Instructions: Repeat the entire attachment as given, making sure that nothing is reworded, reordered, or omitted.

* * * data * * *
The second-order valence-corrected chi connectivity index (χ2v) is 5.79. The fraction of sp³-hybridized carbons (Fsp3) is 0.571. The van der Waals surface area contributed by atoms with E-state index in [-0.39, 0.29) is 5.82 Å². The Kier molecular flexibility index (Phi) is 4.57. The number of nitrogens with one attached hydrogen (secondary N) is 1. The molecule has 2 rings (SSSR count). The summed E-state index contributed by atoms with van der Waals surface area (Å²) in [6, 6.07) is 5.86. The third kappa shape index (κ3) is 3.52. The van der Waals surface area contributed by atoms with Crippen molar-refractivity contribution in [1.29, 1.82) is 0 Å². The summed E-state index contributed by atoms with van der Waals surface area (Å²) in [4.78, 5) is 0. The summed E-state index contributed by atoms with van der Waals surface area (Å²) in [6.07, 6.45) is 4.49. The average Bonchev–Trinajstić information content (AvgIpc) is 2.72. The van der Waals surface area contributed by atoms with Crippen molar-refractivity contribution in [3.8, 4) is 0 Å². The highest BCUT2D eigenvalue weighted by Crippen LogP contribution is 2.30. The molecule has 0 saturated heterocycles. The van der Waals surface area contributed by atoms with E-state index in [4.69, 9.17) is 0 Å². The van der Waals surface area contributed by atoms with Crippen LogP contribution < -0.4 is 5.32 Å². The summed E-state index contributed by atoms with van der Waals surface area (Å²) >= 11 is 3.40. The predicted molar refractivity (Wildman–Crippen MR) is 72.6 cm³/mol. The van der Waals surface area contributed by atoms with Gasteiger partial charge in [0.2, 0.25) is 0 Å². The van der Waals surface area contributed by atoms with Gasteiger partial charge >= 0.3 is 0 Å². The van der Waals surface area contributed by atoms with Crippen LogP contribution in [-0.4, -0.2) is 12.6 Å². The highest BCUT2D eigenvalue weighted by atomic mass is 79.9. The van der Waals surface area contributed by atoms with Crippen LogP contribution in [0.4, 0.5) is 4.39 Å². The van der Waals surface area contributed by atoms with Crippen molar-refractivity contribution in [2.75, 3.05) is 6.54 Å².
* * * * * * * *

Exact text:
The second-order valence-corrected chi connectivity index (χ2v) is 5.79. The fraction of sp³-hybridized carbons (Fsp3) is 0.571. The van der Waals surface area contributed by atoms with E-state index in [-0.39, 0.29) is 5.82 Å². The Kier molecular flexibility index (Phi) is 4.57. The number of nitrogens with one attached hydrogen (secondary N) is 1. The molecule has 2 rings (SSSR count). The summed E-state index contributed by atoms with van der Waals surface area (Å²) in [6, 6.07) is 5.86. The third kappa shape index (κ3) is 3.52. The van der Waals surface area contributed by atoms with Crippen molar-refractivity contribution in [1.29, 1.82) is 0 Å². The summed E-state index contributed by atoms with van der Waals surface area (Å²) in [4.78, 5) is 0. The summed E-state index contributed by atoms with van der Waals surface area (Å²) in [6.07, 6.45) is 4.49. The average Bonchev–Trinajstić information content (AvgIpc) is 2.72. The van der Waals surface area contributed by atoms with Crippen molar-refractivity contribution in [3.8, 4) is 0 Å². The highest BCUT2D eigenvalue weighted by Crippen LogP contribution is 2.30. The molecule has 0 saturated heterocycles. The van der Waals surface area contributed by atoms with E-state index in [4.69, 9.17) is 0 Å². The van der Waals surface area contributed by atoms with Crippen LogP contribution < -0.4 is 5.32 Å². The summed E-state index contributed by atoms with van der Waals surface area (Å²) >= 11 is 3.40. The predicted molar refractivity (Wildman–Crippen MR) is 72.6 cm³/mol. The van der Waals surface area contributed by atoms with Gasteiger partial charge in [0.2, 0.25) is 0 Å². The van der Waals surface area contributed by atoms with Gasteiger partial charge >= 0.3 is 0 Å². The van der Waals surface area contributed by atoms with Crippen LogP contribution in [-0.4, -0.2) is 12.6 Å². The highest BCUT2D eigenvalue weighted by atomic mass is 79.9. The van der Waals surface area contributed by atoms with Crippen LogP contribution in [0.4, 0.5) is 4.39 Å². The van der Waals surface area contributed by atoms with Crippen molar-refractivity contribution in [2.75, 3.05) is 6.54 Å².